Tuck meaning

tŭk
The definition of a tuck is a fold in fabric or a surgical procedure in which excess fat is removed.

An example of a tuck is little folds in the bottom of drapes.

An example of a tuck is when a woman has a tummy tuck to remove fat from her belly.

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A flattened pleat or fold, especially a very narrow one stitched in place.
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The part of a ship's hull under the stern where the ends of the bottom planks come together.
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A cosmetic surgical procedure in which skin or fat is removed, sometimes accompanied by muscle tightening, to create a slimmer or more youthful appearance.
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Food, especially sweets and pastry.
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A beat or tap, especially on a drum.
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A slender sword; a rapier.
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Energy; vigor.
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To pull up or gather up in a fold or folds; draw together so as to make shorter.

To tuck up one's skirt for wading.

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To sew a fold or folds in (a garment)
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To put or press snugly into a small space; cram; fit.

To tuck shoes in a suitcase.

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To put (one's legs) in the position of a tuck.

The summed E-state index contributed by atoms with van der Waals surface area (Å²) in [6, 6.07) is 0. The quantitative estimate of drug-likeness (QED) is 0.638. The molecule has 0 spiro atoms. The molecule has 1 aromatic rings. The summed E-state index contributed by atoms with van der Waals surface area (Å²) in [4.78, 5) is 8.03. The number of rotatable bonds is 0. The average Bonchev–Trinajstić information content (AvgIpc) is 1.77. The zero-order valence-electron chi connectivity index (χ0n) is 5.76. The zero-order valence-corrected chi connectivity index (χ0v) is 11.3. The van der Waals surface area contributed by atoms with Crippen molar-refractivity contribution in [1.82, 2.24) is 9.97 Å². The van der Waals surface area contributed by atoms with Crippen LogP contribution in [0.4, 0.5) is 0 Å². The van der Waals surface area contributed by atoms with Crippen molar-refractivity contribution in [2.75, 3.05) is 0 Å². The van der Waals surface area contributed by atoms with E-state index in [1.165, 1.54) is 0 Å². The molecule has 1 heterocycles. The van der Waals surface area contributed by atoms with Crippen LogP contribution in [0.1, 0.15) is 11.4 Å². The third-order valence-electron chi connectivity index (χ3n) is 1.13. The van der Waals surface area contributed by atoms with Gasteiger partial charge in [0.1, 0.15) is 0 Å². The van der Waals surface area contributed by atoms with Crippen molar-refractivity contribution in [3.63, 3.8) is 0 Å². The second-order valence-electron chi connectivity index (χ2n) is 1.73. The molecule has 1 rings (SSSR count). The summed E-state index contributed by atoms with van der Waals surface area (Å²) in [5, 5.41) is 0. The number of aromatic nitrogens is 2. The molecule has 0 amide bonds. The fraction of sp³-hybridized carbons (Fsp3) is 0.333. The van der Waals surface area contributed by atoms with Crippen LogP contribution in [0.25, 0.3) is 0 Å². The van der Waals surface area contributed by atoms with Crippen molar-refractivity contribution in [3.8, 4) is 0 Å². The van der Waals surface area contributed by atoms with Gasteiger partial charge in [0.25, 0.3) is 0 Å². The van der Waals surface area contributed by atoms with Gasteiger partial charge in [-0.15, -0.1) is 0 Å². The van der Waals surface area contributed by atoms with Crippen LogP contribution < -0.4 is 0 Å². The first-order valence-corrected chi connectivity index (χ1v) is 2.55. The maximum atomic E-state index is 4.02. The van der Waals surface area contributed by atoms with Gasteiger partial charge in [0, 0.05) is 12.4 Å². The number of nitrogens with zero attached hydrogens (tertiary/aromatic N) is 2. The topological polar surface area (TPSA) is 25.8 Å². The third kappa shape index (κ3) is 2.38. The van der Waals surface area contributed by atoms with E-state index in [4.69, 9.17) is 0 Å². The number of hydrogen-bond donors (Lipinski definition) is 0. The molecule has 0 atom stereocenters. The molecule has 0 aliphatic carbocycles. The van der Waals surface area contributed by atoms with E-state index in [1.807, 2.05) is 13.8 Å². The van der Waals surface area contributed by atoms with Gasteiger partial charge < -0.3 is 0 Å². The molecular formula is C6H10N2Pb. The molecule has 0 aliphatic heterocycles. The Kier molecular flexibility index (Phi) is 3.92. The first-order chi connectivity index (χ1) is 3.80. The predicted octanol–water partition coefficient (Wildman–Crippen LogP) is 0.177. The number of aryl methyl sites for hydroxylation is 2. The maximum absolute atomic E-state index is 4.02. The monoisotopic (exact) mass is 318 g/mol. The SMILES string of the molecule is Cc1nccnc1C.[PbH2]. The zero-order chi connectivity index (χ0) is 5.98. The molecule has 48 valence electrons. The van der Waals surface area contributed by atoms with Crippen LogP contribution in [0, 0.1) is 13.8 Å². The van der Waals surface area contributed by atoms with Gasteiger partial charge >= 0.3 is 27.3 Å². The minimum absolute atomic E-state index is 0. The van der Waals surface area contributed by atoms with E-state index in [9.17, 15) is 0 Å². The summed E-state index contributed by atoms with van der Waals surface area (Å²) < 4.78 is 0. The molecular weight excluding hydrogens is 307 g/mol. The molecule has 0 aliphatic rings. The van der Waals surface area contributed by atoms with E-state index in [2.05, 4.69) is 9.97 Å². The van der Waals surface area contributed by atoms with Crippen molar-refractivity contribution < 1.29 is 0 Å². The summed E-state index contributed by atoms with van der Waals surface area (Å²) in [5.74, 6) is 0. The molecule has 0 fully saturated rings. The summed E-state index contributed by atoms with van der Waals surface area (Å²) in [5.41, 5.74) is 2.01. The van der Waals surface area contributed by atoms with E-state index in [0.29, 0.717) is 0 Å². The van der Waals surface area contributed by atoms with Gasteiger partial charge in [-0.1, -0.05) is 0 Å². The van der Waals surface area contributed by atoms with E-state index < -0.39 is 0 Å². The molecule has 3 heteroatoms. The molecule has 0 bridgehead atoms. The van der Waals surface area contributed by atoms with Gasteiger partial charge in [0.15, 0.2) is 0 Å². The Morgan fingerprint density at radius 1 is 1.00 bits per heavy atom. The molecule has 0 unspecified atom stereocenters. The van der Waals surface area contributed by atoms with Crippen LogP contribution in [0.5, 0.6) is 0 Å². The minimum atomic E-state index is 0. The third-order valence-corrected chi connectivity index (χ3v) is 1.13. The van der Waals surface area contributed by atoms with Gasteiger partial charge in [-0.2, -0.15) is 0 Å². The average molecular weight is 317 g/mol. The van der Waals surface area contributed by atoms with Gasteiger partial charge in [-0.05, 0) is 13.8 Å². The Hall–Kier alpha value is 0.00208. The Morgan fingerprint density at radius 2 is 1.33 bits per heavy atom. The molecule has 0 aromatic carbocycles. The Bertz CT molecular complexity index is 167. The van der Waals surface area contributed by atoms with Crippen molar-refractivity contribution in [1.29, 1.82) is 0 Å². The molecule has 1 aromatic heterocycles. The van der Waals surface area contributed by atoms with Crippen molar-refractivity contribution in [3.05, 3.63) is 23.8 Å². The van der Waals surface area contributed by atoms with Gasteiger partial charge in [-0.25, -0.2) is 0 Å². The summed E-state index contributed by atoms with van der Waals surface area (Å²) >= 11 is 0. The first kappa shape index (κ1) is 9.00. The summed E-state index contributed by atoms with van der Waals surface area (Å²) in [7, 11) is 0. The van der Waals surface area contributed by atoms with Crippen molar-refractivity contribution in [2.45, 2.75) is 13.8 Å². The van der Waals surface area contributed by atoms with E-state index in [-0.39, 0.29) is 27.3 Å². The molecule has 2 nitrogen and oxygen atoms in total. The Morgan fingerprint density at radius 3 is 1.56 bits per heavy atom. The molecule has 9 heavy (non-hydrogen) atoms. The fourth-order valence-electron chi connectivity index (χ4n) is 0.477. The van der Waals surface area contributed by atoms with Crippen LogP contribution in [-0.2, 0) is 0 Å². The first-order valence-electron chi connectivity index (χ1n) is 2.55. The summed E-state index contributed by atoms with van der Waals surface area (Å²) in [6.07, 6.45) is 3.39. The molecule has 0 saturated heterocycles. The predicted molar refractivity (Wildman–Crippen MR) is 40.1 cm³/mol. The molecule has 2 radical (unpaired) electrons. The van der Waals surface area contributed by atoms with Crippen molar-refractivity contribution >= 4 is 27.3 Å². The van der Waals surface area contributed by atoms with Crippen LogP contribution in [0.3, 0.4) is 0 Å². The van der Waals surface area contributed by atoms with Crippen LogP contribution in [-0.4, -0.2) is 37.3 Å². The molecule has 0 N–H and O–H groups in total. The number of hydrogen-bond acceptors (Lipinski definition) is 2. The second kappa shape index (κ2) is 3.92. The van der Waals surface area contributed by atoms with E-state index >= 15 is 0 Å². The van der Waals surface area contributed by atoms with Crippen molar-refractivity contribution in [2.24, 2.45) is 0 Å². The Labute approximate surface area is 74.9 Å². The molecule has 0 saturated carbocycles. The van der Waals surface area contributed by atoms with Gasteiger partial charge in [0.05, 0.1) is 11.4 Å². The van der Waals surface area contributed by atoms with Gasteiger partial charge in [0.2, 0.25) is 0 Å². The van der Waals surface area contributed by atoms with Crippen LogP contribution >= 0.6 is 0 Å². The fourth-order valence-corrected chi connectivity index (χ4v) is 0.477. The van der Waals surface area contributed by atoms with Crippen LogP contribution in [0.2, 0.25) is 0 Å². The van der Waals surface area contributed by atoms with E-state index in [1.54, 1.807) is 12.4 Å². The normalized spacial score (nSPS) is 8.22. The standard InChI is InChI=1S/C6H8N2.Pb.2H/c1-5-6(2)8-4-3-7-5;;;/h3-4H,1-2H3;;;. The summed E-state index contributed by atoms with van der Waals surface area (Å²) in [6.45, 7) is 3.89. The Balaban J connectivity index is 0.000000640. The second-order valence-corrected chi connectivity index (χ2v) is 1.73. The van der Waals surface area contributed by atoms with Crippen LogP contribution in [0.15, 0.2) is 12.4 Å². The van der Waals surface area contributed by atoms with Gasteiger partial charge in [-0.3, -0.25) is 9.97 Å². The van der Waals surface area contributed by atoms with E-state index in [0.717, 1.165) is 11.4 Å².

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To make tucks.
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A sewed fold in a garment, for shortening or decoration.
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A position of the body, esp. in diving, in which the knees are drawn up tightly to the chest.
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Food; esp., sweets.
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Plastic surgery, esp. for cosmetic reasons, in which excess skin or fat is removed from the lower abdomen, from around the eyes, etc.
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A rapier.
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To beat or tap (a drum)
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A beat or tap, as on a drum.
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To pull or gather up (an item of fabric). [From 14thC.]
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To push into a snug position; to place somewhere safe or somewhat hidden. [From 1580s.]

Tuck in your shirt.

I tucked in the sheet.

He tucked the $10 bill into his shirt pocket.

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(intransitive, often with "in" or "into") To eat; to consume. [From 1780s.]
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(ergative) To fit neatly.

The sofa tucks nicely into that corner.

Kenwood House is tucked into a corner of Hampstead Heath.

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To curl into a ball; to fold up and hold one's legs.

The diver tucked, flipped, and opened up at the last moment.

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To sew folds; to make a tuck or tucks in.

To tuck a dress.

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To full, as cloth.
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(LGBT) To conceal one's genitals, especially by fastening them down with adhesive tape.

Honey, have you tucked today? We don't wanna see anything nasty down there.

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(when playing scales on piano keys) To keep the thumb in position while moving the rest of the hand over it to continue playing keys that are outside the thumb.